Advantages of LifeDrive.
Purpose design allows the LifeDrive concept to integrate all the key features of e-mobility – such as the large and bulky battery and compact drive elements – into an impact-resistant structure. However, the advantages of the LifeDrive concept lie not only in the weight savings it allows, the longer range and improved performance characteristics this results in, and enhanced safety. It becomes evident how much more lies behind the LifeDrive concept when you consider not only the product itself but also the production processes associated with it. The LifeDrive principle allows it to meet all the demands placed on a sustainable product within a sustainable production chain.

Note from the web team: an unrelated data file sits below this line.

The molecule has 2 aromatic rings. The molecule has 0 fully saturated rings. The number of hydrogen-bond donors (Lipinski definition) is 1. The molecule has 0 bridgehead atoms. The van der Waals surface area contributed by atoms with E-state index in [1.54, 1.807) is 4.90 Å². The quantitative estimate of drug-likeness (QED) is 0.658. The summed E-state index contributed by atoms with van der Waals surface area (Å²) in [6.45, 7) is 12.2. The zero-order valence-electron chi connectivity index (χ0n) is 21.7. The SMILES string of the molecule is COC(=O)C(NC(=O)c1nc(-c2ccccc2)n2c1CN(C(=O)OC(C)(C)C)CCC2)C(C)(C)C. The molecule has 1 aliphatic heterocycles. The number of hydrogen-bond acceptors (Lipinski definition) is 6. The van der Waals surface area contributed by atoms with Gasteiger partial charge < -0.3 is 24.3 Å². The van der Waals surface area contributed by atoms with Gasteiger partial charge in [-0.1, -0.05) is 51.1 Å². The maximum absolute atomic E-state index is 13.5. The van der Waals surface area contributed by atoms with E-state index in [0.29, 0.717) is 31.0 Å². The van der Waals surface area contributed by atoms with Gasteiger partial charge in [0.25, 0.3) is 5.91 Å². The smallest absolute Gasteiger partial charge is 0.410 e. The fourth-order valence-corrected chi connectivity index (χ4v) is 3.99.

The vehicle’s frame construction is extremely practicable when it comes to the production of moderate unit figures, while the use of parallel working processes ensures a high level of flexibility. The vehicle’s new architecture opens the door to totally new production processes which are both simpler and use less energy. For example, the horizontal separation of the modules allows the two elements to be manufactured separately before being put together virtually anywhere in the world in a straightforward assembly process.

“Development work over recent years has made it clear to me that the LifeDrive concept is currently the solution when it comes to meeting the full spectrum of requirements presented by electromobility, while at the same time making the best possible use of its inherent potential.” (Uwe Gaedicke)

SEE ALSO: 2010 BMW Group Innovation Days Mobility of the Future
Complete Report:
Chapter 1. Why Electromobility?
Chapter 2. Project i.
Chapter 3. The Electric Drivetrain.
Chapter 4. Lightweight design and the LifeDrive concept.
Chapter 5. CFRP - A Material for the Future.